Deciding on a divorce and finalizing this agreement isn’t always easy for California adults. Fortunately, some aspects of divorce are easier to take care of than others. As a court prepares to divide your assets, you and your former spouse may need to close a joint checking account.
Open a new account
Whether you prefer to stay at the same bank or choose a different one, you don’t want to be without a bank account. Considering the time it takes to set up new accounts, set up your new bank account as soon as possible. Be prepared to present identification, your Social Security number and similar information to open a new bank account.
Move automatic payments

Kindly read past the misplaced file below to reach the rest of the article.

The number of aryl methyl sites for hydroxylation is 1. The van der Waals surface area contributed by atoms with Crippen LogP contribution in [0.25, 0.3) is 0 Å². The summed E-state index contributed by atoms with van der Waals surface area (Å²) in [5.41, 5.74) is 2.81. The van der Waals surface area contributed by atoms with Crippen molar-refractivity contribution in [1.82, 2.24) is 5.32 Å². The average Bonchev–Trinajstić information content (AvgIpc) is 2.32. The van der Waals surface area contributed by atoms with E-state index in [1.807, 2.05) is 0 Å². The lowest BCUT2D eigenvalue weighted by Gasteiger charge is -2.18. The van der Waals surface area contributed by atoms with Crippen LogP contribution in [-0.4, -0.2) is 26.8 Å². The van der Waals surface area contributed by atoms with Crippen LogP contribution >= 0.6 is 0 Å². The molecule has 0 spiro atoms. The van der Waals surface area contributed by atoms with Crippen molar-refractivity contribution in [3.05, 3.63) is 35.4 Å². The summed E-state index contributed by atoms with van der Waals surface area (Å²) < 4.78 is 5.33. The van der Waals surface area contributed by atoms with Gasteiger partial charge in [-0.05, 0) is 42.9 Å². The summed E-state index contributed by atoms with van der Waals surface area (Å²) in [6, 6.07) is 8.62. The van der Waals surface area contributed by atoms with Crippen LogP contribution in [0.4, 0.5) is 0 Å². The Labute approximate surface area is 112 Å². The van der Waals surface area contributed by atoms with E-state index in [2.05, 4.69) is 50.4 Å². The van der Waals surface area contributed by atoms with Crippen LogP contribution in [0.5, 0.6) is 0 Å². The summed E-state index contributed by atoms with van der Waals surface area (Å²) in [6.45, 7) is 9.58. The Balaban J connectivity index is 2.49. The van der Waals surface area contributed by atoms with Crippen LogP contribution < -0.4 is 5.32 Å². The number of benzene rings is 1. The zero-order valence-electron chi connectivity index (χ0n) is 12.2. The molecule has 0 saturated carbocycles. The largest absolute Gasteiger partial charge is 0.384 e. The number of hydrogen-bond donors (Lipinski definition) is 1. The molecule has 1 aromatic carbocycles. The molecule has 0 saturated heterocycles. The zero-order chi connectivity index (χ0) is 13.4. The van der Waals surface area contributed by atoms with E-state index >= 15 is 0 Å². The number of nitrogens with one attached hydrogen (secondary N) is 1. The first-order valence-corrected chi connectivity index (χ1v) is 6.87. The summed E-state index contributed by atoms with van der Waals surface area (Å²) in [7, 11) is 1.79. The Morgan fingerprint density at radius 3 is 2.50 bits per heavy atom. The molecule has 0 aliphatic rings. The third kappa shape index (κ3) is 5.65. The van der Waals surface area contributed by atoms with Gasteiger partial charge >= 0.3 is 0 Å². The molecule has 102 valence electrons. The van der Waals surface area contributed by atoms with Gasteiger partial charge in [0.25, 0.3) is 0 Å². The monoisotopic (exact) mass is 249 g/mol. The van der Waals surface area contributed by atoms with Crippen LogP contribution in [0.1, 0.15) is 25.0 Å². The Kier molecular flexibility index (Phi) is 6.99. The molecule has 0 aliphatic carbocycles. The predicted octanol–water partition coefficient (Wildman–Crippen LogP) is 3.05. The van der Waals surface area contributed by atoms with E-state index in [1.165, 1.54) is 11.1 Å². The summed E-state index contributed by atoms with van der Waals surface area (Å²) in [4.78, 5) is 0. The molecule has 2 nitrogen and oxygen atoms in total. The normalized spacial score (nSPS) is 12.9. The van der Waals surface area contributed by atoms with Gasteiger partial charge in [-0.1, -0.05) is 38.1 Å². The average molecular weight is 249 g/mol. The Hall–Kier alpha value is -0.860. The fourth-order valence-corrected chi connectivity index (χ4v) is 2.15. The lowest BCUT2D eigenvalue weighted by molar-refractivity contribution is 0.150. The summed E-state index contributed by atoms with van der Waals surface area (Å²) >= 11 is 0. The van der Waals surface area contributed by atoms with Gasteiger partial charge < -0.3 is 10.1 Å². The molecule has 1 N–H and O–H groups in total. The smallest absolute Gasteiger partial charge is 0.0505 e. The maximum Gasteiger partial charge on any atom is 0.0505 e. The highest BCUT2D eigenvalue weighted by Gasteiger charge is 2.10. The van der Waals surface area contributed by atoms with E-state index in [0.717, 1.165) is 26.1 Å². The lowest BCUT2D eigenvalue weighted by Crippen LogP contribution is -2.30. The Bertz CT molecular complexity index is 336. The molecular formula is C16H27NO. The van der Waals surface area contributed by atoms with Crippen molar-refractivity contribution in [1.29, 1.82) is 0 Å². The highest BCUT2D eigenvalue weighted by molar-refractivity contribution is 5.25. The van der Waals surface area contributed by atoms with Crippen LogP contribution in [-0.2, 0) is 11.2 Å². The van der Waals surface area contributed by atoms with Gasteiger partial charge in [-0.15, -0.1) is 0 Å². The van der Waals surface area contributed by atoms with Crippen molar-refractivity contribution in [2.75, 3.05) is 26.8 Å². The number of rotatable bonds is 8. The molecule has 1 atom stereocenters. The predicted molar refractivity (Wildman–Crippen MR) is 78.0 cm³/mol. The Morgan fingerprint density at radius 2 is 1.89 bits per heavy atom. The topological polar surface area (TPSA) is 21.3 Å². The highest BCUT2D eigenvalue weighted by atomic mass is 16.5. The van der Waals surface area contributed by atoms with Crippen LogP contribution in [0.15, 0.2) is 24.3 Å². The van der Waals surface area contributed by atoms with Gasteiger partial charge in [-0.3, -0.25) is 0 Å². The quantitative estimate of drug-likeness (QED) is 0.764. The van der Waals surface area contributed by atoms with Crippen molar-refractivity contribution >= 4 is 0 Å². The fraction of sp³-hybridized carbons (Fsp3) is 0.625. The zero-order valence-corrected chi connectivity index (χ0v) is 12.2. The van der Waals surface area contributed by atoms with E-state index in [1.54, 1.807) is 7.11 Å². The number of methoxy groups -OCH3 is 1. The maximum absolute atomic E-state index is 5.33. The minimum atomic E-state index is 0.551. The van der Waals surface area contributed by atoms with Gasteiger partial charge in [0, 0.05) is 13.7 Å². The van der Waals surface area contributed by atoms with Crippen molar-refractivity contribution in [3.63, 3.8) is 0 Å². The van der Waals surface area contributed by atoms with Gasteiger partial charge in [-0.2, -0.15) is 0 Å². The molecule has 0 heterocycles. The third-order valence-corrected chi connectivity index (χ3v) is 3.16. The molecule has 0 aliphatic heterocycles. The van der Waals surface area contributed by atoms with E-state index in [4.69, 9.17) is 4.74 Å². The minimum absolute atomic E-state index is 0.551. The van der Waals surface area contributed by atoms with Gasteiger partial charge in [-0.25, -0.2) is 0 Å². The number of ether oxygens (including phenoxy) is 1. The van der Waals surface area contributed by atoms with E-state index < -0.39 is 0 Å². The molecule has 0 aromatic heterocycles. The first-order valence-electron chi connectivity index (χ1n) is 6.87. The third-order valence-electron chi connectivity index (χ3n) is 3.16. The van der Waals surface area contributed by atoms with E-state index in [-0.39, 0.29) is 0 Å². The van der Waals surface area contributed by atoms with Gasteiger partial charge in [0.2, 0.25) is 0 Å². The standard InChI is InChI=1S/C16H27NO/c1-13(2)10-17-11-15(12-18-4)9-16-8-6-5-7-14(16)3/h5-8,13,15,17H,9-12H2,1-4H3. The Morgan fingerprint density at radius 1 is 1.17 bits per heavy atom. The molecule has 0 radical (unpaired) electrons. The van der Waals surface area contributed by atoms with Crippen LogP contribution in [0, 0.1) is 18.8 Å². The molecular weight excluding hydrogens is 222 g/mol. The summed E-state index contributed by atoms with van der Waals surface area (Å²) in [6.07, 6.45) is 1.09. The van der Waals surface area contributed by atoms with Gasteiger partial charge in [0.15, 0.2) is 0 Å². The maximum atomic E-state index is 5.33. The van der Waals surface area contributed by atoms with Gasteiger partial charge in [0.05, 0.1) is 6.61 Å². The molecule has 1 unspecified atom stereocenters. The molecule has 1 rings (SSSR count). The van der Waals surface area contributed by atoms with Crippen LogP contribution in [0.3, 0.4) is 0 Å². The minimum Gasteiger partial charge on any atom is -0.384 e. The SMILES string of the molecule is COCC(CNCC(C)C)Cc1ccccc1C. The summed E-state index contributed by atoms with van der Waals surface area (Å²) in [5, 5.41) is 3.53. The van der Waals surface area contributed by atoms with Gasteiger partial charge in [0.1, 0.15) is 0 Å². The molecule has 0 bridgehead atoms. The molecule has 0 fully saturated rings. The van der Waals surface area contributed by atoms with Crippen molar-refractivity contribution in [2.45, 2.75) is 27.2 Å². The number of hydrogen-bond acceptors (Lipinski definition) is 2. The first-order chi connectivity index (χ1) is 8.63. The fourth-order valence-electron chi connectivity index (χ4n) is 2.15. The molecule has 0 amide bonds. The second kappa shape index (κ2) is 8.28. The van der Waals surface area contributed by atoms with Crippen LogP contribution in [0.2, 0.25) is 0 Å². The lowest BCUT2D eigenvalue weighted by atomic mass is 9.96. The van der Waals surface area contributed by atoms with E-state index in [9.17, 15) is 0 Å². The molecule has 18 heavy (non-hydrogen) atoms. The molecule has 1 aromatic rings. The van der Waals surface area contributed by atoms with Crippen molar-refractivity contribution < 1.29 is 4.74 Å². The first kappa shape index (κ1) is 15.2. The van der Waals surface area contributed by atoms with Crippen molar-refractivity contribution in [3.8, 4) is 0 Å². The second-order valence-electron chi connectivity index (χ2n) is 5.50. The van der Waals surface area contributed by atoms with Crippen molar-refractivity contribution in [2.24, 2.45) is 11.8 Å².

Many companies and organizations offer automatic payments. This option is helpful for people who don’t want to remember many due dates each month. But these automatic debits can be a nightmare when you forget to update your billing information. If not, these auto-drafts could come out of a joint bank account with no money. When that happens, you could be on the hook to pay any overcharge fees.
Close the joint account
It’s rare for spouses to share financial accounts after getting a divorce. However, closing a joint account depends on a few factors. Some banks require both parties that share a joint account close it in writing or in person together. Other financial institutions might only need one person present to terminate a joint account. Many financial experts advise making it easy to move money out of joint accounts by splitting its content with your ex-spouse.
While it might seem like a major process, closing a joint bank account is relatively easy. Even non-divorcing couples sometimes close joint accounts because they prefer to separate their finances.